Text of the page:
The case of five-year-old cancer patient Ashya King has raised profoundly sensitive questions in international courtrooms and households across the country.
Why does the court get a say?
Were the parents wrong to reject treatment advised by their NHS hospital?
At what point do citizens lose the autonomy to make decisions on behalf of themselves and their loved ones?
The uncomfortable truth is that the line between individual rights and the protection of the rule law can be blurred indeed.
Ashya’s family, the police and the courts all simply wanted the best possible outcome for Ashya.
The courts frequently deal with acutely difficult cases like this.
Take the notorious case of the al-Saffar family who were murdered in the French Alps. The two surviving children had to go into foster care while their relatives fought to take on legal responsibility for them. They won in the end. There is no reason to believe the state had any objections whatsoever. However, any potential guardian had to prove their case in the interests of child protection.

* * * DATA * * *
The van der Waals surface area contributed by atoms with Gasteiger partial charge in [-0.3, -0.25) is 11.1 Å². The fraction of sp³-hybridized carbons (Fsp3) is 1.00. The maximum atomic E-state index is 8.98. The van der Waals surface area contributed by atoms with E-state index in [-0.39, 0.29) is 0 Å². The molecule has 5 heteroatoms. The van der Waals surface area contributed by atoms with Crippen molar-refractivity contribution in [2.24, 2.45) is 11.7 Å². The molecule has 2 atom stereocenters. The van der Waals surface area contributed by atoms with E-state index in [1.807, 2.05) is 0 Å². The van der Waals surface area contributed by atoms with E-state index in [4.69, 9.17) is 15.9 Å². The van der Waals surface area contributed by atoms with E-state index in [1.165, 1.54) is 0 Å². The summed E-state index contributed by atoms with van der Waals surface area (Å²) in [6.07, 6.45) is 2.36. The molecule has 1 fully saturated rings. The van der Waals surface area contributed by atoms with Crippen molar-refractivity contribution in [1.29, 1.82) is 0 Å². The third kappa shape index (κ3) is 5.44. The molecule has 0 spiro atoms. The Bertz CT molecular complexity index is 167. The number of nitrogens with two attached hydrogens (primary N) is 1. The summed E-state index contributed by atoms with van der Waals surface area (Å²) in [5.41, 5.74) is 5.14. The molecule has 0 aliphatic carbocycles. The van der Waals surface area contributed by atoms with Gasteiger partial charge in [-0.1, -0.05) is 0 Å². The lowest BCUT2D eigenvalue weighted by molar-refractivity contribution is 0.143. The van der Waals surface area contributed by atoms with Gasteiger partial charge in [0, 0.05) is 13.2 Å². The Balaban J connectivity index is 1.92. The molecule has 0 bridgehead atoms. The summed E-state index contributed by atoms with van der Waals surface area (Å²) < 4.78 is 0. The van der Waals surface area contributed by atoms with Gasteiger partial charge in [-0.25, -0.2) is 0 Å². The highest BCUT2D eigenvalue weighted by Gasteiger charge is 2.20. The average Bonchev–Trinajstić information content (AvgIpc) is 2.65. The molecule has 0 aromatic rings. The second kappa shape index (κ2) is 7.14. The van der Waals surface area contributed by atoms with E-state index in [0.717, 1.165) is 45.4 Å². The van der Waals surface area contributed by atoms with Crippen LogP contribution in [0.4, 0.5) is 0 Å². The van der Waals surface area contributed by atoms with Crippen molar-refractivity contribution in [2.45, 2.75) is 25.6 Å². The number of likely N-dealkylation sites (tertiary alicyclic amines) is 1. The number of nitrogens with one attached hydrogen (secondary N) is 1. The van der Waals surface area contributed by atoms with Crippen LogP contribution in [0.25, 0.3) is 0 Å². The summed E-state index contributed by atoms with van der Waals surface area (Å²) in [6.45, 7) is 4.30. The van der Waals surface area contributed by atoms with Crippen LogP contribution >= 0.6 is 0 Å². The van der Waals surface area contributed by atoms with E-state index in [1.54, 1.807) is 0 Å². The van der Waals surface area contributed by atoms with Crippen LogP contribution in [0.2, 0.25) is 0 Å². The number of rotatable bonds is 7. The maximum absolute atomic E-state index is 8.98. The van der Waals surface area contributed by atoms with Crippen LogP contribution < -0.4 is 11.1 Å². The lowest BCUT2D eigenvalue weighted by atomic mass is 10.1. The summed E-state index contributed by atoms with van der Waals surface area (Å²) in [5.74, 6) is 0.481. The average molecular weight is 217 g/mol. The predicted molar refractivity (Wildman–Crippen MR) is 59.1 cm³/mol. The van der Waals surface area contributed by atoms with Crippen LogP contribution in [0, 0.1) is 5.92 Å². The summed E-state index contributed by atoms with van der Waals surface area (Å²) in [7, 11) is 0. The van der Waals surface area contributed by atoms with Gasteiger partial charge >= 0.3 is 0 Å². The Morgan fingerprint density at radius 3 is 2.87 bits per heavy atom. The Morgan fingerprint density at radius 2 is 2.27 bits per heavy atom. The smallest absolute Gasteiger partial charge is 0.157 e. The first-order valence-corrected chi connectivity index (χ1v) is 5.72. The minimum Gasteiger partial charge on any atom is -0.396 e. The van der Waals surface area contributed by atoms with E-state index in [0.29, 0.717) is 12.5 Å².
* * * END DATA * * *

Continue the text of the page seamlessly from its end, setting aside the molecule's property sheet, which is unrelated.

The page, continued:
It is a common dilemma. Without provisions in place, dementia patients can lose their right to choose even if trustworthy relatives are intimately aware of their preferences. Children can be taken into care and mental health patients can lose their autonomy.
Holistic financial planning can help clients take control of some important affairs:
1) While you are of sound mind you can put in place a Legal Power of Attorney to make decisions for you should you ever lose mental capacity through illness or injury. This can include paying school fees, debts and mortgage payments or medical decisions including life support.
2) Appointing Legal Guardians can ensure that children are placed with trusted individuals and not in state care.
3) Everyone should have a Will. Trusts can protect assets for loved ones.